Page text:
It is easy to forget that there was once a time when the motor vehicle accident fatality rate was incredibly bad. It was not an uncommon sight to see the rate above 50,000 deaths per year from 1966 to 1980. For the most part, the rate stayed in the 40,000s, which by today's standards is an incredibly high number. Lawmakers and safety advocates would be enraged if the number was that high.
Imagine that you are driving down the road one day, and you feel a sudden pain in your chest. "That's odd," you think. You're a relatively healthy person who keeps up with his or her doctor's appointments and checkups. So you keep driving thinking it's just a weird shooting pain. But it only persists and gets worse. Soon, you realize this isn't just a random ache or pain -- you are having a heart attack.
In some cases, car accidents are truly accidental. What we mean is: the drivers involved aren't doing anything negligent, and yet the two cars collide. And in many cases, these wrecks aren't serious in nature, though they do cause some damage to the vehicles. Still, the wreck can cause some serious headaches for the people involved.
It is hard to precisely identify exactly what causes a motor vehicle accident. This is because they happen all the time and under such varying circumstances. There are so many moving parts in any individual accident -- the speed of the vehicles, the setting of the crash, the mindset of the drivers involved, the time of day, the weather -- that pointing to any single factor does a disservice to the idea of fully investigating a crash.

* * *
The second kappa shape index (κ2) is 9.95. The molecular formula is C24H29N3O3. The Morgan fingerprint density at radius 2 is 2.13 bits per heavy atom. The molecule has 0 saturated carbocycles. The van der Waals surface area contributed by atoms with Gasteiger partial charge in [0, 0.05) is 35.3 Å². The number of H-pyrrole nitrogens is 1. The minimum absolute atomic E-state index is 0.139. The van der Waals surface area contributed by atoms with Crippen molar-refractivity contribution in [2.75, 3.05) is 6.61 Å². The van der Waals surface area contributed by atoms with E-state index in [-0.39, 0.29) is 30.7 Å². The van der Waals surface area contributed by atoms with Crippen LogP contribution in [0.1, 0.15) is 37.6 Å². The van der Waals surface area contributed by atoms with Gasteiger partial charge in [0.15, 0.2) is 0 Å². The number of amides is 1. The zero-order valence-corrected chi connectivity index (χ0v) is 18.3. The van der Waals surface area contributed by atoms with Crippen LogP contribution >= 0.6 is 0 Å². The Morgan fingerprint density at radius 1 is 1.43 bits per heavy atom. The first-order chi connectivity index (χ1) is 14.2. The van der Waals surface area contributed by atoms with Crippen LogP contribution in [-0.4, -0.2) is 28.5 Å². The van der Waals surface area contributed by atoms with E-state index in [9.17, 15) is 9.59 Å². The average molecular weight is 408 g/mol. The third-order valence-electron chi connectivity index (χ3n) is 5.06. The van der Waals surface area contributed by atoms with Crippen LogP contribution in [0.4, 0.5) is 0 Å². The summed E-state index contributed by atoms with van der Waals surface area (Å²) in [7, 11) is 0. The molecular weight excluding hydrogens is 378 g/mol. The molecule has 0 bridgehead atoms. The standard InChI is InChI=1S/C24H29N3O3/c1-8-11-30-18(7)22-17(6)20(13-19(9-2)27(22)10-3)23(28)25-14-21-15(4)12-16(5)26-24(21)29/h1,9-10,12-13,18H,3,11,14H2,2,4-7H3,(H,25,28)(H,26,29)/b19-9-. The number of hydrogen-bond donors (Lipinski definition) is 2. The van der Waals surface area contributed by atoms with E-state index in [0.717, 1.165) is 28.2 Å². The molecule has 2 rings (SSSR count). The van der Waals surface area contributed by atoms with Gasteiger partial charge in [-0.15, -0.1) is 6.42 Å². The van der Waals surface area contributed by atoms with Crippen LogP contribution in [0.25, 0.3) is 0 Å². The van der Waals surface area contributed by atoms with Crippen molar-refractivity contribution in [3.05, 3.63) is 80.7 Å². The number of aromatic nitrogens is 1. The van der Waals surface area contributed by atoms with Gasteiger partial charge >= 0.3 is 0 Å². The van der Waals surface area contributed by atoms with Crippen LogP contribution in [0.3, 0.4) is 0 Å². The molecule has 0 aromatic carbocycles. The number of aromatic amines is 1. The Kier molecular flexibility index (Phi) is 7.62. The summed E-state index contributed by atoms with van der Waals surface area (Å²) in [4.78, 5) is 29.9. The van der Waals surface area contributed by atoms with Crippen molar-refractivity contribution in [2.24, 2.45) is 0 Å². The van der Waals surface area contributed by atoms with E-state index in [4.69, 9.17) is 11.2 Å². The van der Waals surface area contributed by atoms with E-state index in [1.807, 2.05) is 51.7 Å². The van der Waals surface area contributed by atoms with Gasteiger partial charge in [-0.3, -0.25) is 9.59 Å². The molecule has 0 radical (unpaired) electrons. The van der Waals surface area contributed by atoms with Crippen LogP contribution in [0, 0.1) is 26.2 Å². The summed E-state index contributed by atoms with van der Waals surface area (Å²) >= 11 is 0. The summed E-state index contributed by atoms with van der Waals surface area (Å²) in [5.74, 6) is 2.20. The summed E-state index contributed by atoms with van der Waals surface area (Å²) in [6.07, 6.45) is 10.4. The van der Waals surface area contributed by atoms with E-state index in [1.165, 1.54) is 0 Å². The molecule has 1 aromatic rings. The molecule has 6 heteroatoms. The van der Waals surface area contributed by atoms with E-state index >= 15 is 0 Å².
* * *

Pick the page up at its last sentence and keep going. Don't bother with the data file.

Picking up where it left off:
A couple of months ago, we wrote a post about the rising fatality number in the state of California when it comes to car accidents. They have been on the rise since 2010, and now a new report from the U.S. National Highway Traffic Safety Administration (NHTSA) shows that this rise isn't specific to California or any given state -- it is a national problem that needs to be addressed sooner rather than later.
An unfortunate and uncommon set of circumstances led to a fatal wreck that ultimately involved seven vehicles, claimed one life, and left multiple other people with injuries. The fatal crash occurred because of another crash that happened on Highway 4 last week. That wreck was minor in nature and no one was hurt. However, it backed up traffic on the highway and caused a chaotic scene.
In 2006 and 2007, California had a problem with traffic fatalities. 4,240 people died in traffic accidents in 2006, with 3,995 perishing in these wrecks the following year. It was in 2008 that the state really began to push that number down, and by 2010, the number of traffic fatalities per year fell below 3,000. It remained below that threshold until 2013, when it crept just above that limit to 3,107 fatalities in the year.
Pedestrians and bicyclists are two groups of people that are vulnerable out on the road. When cars collide with them, any pedestrian and/or bicyclist is likely to suffer terrible injuries. These injuries could change their lives forever, or leave them suffering and in immense pain for an extended period of time. And when this happens as a result of negligence on the part of a motor vehicle driver, then the legal consequences must reflect that.
A fatal crash today on Interstate 680 in Fremont, California left one person dead and the police investigating the crash. It appears that the driver of a smaller car crashed into the back of a semi truck, causing the fatal circumstances that left one dead in the sedan. Few details were released about the crash, probably because the police have not concluded their investigation into the matter. Little else is known about the crash.
Whenever you hear the common phrase "car accident," it is understandable to immediately think of a small, compact car. Not many people will think of a truck or a large vehicle when they hear this phrase, but that doesn't mean the possibility is absent from their mind. It is just that the phrase invokes an immediate thought of a smaller vehicle.